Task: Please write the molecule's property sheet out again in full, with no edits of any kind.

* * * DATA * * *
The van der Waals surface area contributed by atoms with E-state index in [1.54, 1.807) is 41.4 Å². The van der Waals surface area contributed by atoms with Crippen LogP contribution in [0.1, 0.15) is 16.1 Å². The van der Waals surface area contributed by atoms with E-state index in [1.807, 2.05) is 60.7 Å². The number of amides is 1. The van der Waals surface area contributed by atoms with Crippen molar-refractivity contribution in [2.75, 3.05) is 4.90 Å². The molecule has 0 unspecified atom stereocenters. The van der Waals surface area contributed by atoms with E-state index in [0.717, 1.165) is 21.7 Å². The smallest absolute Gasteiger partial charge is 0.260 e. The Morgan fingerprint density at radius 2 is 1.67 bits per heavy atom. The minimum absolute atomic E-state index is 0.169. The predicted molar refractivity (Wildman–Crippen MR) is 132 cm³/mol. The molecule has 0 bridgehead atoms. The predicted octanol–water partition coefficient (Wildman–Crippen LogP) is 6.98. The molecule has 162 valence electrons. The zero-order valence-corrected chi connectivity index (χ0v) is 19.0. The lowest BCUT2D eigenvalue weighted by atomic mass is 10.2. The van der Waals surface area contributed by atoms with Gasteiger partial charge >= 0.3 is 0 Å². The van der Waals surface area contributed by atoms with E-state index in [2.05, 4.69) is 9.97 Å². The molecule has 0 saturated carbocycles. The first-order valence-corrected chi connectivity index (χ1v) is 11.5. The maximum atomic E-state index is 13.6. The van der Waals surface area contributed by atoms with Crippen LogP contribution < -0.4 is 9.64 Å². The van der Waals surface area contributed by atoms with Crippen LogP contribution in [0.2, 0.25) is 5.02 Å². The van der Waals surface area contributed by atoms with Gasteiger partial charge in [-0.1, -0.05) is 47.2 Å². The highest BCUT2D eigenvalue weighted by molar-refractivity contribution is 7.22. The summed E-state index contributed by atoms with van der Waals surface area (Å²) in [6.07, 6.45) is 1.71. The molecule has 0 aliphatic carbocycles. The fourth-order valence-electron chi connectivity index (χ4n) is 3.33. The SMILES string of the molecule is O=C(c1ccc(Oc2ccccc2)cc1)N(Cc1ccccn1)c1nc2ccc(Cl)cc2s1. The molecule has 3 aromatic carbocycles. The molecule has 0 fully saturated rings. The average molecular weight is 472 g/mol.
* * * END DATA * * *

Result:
The van der Waals surface area contributed by atoms with E-state index in [1.54, 1.807) is 41.4 Å². The van der Waals surface area contributed by atoms with Crippen LogP contribution in [0.1, 0.15) is 16.1 Å². The van der Waals surface area contributed by atoms with E-state index in [1.807, 2.05) is 60.7 Å². The number of amides is 1. The van der Waals surface area contributed by atoms with Crippen molar-refractivity contribution in [2.75, 3.05) is 4.90 Å². The molecule has 0 unspecified atom stereocenters. The van der Waals surface area contributed by atoms with E-state index in [0.717, 1.165) is 21.7 Å². The smallest absolute Gasteiger partial charge is 0.260 e. The Morgan fingerprint density at radius 2 is 1.67 bits per heavy atom. The minimum absolute atomic E-state index is 0.169. The predicted molar refractivity (Wildman–Crippen MR) is 132 cm³/mol. The molecule has 0 bridgehead atoms. The predicted octanol–water partition coefficient (Wildman–Crippen LogP) is 6.98. The molecule has 162 valence electrons. The zero-order valence-corrected chi connectivity index (χ0v) is 19.0. The lowest BCUT2D eigenvalue weighted by atomic mass is 10.2. The van der Waals surface area contributed by atoms with Gasteiger partial charge >= 0.3 is 0 Å². The van der Waals surface area contributed by atoms with E-state index in [2.05, 4.69) is 9.97 Å². The molecule has 0 saturated carbocycles. The first-order valence-corrected chi connectivity index (χ1v) is 11.5. The maximum atomic E-state index is 13.6. The van der Waals surface area contributed by atoms with Crippen LogP contribution < -0.4 is 9.64 Å². The van der Waals surface area contributed by atoms with Crippen LogP contribution in [0.2, 0.25) is 5.02 Å². The van der Waals surface area contributed by atoms with Gasteiger partial charge in [-0.1, -0.05) is 47.2 Å². The highest BCUT2D eigenvalue weighted by molar-refractivity contribution is 7.22. The summed E-state index contributed by atoms with van der Waals surface area (Å²) in [6.07, 6.45) is 1.71. The molecule has 0 aliphatic carbocycles. The fourth-order valence-electron chi connectivity index (χ4n) is 3.33. The SMILES string of the molecule is O=C(c1ccc(Oc2ccccc2)cc1)N(Cc1ccccn1)c1nc2ccc(Cl)cc2s1. The molecule has 3 aromatic carbocycles. The molecule has 0 fully saturated rings. The average molecular weight is 472 g/mol.